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Tawaki
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06 Jul 2015, 7:43 am

The good things....

Your son got out, and "kept it together", even if he wasn't feeling his best. YAY! That's huge.

You could have a conversation with him, and it didn't get nasty. YAY! That isn't easy for even NT teen boys.

Medications making him feel bad. What sometimes happens is the doctor will put a patient on a higher starting dose, and start scaling it back after a few weeks.

I have bipolar disorder. 20 years ago I had a rip roaring mania which landed me in the hospital. I was put on Lithium and Depakote. They said I was an aggressive and obnoxious PITA. I don't doubt that. I can remember feeling doped up to the gills, but I was a safety hazard to the workers, and couldn't be reasoned with. No one wants a broken jaw or arm.

The doctors slow pulled back the Lithium, and I was discharged on just small dose of Depakote. Now I'm not on anything because I dodge my triggers, and am very aware of what can escalate my moods.

I'm sure you son feels like crap because he's not home, he's in a group home, he's 18 and not doing 18 year old guy stuff. I believe your son will not always be like this.

Hopefully once the aggressive behavior cools down, he can be moved to a better home. That is the biggest factor for placement. No one wants their workers hurt.

I thought about you two all weekend, and hoped things would be a tiny bit better.

((hugs))

Tawaki



DW_a_mom
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06 Jul 2015, 4:45 pm

It is a long thread and I haven't read everything, but it seems to me that the issues are clear: he has, starting with the school transition when he was 17 1/2, more often than not found himself in inappropriate environments. ASD individuals need, more than anything, consistency and predictability. His needs should be assessed and then met. You know the difference between how he is when his needs are met and when they aren't because you have lived the difference. You can't medicate the issues away, or support them away, when a wholesale change in environment is needed for him to be comfortable.

The problem is, of course, that the above is, at this stage in your lives easier said than done. It breaks my heart to read your words that seem to see what he needs, but be unable to provide it.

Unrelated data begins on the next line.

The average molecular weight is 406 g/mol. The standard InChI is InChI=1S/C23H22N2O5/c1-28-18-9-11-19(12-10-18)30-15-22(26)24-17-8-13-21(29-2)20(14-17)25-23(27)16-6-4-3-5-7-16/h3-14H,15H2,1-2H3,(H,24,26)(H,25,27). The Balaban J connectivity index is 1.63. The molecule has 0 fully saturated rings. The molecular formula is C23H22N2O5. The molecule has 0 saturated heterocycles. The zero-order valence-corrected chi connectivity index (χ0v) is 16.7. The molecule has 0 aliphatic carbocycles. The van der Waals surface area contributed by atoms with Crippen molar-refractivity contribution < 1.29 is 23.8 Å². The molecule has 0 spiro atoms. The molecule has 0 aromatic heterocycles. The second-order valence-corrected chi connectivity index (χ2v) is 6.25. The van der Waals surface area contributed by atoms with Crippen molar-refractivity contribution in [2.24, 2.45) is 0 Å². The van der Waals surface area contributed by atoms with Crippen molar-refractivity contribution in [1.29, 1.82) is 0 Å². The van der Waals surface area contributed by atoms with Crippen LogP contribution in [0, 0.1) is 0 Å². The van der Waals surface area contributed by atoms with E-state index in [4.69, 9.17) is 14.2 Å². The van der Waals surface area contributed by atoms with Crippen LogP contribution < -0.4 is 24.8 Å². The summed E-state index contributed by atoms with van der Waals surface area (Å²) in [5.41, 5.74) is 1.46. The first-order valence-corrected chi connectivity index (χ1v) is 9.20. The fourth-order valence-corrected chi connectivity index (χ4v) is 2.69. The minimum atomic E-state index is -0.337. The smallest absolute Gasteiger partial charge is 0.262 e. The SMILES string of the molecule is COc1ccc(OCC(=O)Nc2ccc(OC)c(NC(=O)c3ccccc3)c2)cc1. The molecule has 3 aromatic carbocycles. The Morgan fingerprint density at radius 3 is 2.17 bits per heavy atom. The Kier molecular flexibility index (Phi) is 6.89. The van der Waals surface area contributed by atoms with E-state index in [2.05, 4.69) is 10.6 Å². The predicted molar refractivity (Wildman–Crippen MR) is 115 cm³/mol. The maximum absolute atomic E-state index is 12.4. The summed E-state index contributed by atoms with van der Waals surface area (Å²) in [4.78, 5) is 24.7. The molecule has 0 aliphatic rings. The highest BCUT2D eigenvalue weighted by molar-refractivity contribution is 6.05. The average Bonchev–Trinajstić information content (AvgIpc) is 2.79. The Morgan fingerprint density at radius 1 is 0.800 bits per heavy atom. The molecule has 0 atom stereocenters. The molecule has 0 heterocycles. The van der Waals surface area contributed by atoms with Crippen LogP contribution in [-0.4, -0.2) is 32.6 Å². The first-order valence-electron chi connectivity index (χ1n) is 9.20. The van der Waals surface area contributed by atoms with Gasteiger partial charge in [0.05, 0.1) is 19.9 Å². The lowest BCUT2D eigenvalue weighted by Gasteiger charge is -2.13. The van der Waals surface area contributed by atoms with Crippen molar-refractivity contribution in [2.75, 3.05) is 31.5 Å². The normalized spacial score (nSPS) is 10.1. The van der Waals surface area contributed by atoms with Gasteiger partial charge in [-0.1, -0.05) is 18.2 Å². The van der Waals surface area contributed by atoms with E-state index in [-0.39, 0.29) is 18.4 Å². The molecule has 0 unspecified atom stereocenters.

I wish I had a useful answer.

But I will say this: stay focused on what you believe he needs, using your gut instinct and experience with him as a guide. Pay attention to what he is telling you, and what he isn't telling you, applying in the analysis all that you know about him. Don't let anyone talk you into a different path, once you and him have figured out which one is best.

Good luck.


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Mom to an amazing AS son, who recently graduated from the university (plus an also amazing non-AS daughter). Most likely part of the "Broader Autism Phenotype" (some traits).


DW_a_mom
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06 Jul 2015, 4:48 pm

Tawaki wrote:
Now I'm not on anything because I dodge my triggers, and am very aware of what can escalate my moods.



This really is the best thing, I believe, people can do. Not everyone will have the capability, but my goal raising my son was that he would know how, and he does.

I hope the OP's son will have the opportunity to be in an environment where he can successfully go through the process.


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momsparky
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07 Jul 2015, 9:29 am

Have you gone to your state's Department of Human Services to find out what your rights are? Have you looked to see if there are SPED advocacy services in your area?

Sounds to me like there is a LOT to untangle, and you need a specialist who represents YOU. Lots of states have those available through the board of education or the department of human services. Your state may also have a SPED helpline. I urge you to look into that before your son "ages out."



androbot01
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07 Jul 2015, 9:47 am

LonelyAndHateIt wrote:
We all didnt want him to have his computer yet so he could work on socializing with the others at the HOME.

The following Saturday I call the group home to tell them Im coming up to bring him his computer and other things.
When I get there the next day they REFUSE TO LET ME IN, CAUSE THEY SAY I UPSET HIM!! ! ! ! ! !
Apparently my phone call about graduation upset him and he destroyed everything in his room!! ! BROKE
EVERYTHING!
I had to call 3 people to finally be let into see my son.
I asked him what he was doing for the 4th of July, he said GOING TO FIREWORKS!

Forced socialization never goes well. I think ideally you would want him to have the computer in a new environment as it will provide familiarity and support.
Quote:
My heart sank! I thought I was supposed to be "DOING THE FUN STUFF" with him!?
I saw GRADUATION BALLOONS in his room. They threw MY ONLY CHILD A GRAD PARTY WITHOUT ME!
Since hes been at the group home they have not called me even once.
...
I am seriously losing my mind here. I miss him so much and I have no other family and my life is basically all about HIM

I think you're going to have to consider not relying on your son for fulfilment. If he is in a safe environment then you have time to spend on refinding your own life. I'm not saying to cut him out of your life, I mean start reaquainting yourself with yourself.



smilinglv
Tufted Titmouse
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08 Jul 2015, 5:37 am

if his problem is so serious .you shouldn't push him more . kid need more space nowadays . try it understand them .